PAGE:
Ilya accepts the kiss, her expression still kindly, before she settles into herself, "By first getting to know both of you and learning a bit more about what it is that you seek from this vigil. The Seven answer many prayers, but none so well as those that are clearly spoken. You, my Lady Toldane, I know by the stories told of your House. But to your lady companion I have not been introduced." Ilya makes no move to settle herself, seeming comfortable enough where she stands, turning only far enough to begin to remove a few items from the small bag she carries with her. Oils, a series of three bowls, a small bundle of grey sage.
The central table set with candles is waiting and ready for the Septa for such items. But as Ilya asks of Igara, Isolde steps closer and nods her head, "This is my Lady Cousin, Igara Frey. She has been sent to be my Lady in Waiting and oversee the wedding with me. She has been a great boon companion." She dips her head, "Igara wished a vigil for the upcoming union between myself and the Young Lord Nayland. There has been a request by his Lord Cousin, Rygar to make certain whether or not my maidenhood is intact." That last is said with a little less enjoyment but it barely changes the expression upon her face.
Igara bows her head once more as she is introduced, then pipes up again, "My gentle cous has a Lady's natural anxiety about the day of her union. I hoped that I might join in prayer with her for a blessed, peaceful and bounteous wedlock, and send her fears off on winged words to the Seven," she explains with a hopeful cast to her expression, as well as a sheen of joy, as if she, for her part, were sure the union would be a great success.
A soft prayer, offered in turn as she sets out the accoutrements of the religious service yet to come, "Ah, Lady Frey, I have heard your name at the Sept. And seen your face, though I had not until now put one with the other. My sisters speak well of you, and you will be a blessing to the Lady Toldane, of that I have no doubt." She does not, at the moment, seem inclined to attach the Nayland name to Isolde's. "We can certainly see to the examination, my Lady Toldane, but if the Lord Nayland speaks at all to the women of his house who know such things, he would know that those nobly born more often than not lose their maidenhead to horse and saddle, before they have even the inclination to see the wedding bed. But it is the rare man that understands that a wedding is not made in the bed, but in the light of the morning that follows after, when the flesh has fallen away and you are left only with the strength of your hearts and your minds and your joined wills to guide you." A gentle smile for Igara, "The Seven give their blessings at all beginnings. I am certain they will send their good graces for the wedding. Please, both of you, make yourselves comfortable. My Lady Toldane, to who would you pray, if you had to choose among the Seven?"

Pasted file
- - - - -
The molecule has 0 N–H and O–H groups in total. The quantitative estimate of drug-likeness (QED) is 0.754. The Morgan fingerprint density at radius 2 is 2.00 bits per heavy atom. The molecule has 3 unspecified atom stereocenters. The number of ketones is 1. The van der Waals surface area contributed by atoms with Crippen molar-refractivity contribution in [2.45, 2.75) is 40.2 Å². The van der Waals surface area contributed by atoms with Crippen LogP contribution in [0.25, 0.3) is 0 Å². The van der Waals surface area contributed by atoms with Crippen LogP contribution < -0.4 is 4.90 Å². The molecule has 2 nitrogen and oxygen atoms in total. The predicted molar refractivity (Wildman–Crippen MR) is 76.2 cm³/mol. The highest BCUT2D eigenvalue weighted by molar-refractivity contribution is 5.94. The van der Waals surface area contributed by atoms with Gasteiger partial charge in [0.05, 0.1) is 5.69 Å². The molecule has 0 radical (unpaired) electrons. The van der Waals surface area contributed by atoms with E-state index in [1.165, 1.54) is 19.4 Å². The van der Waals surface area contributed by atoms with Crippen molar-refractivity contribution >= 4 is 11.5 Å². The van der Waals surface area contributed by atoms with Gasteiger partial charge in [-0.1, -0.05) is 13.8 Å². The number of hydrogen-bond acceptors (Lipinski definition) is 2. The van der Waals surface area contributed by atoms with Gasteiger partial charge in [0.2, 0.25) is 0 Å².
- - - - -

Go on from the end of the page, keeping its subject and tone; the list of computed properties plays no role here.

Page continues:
A nod of her head is given and Isolde for her part is far aware the risks of riding for noblewomen. "I am to drink of moontea for three months if my maidenhood is not intact to make sure that their interests are ..assured." But that bitterness is lost in the light of the two rather composed and serene women. Both deeply devout it would seem and to what who she would pray, she draws a breath. "The Maiden to help me give what once was mine, The Mother for the ability to give my compassion to my husband and bear him heirs…and the Crone, for the ability to rule my people wisely." She dips her head, "And the Warrior, to give me courage in the face of my task." She shifts than, untying the ribbons holding the length of her sleeves up along her arms.
Igara comes up with a warm flush to her cheeks when the Septa speaks of her in such kind terms. "I… am sure your sisters are very kind, Septa," she replies meekly, with a modesty most becoming to her age and gender. "I will do all I can for my dear cous, to help see her through. But the Seven will be able to show the path better than I. I only pray for guidance how best tend to their will in a-waiting on the dear Lady and putting her at good ease."
"The arrogance of men is sometimes astounding," is offered at Isolde's mention of moontea, "Alas that they would not be the men we need them to be without it." As for the Seven, well, "And so we leave out the three whom might be the most important for your upcoming wedding." That's gently said, with even a bit of humour, "But no matter. They will all visit you today." Serene and devout, she might be, but she has none of the dourness so often a symptom of the hole orders. "Come, we will see to the cleansing, before we begin our prayers." One of the bowls she uses for fresh water, poured from the carafe brought up by Milicent. Into the other the sweetly scented oils of the Seven. Into the third a small square of incense, and a few of the twigs of sage, crushed for ease of lighting. There's a shake of her head at Igara's words, "The Seven show the path, but it is human hearts and human hands that lead us along it. They act for us, but also through us. Never think that they are not guiding your hands and instructing your words."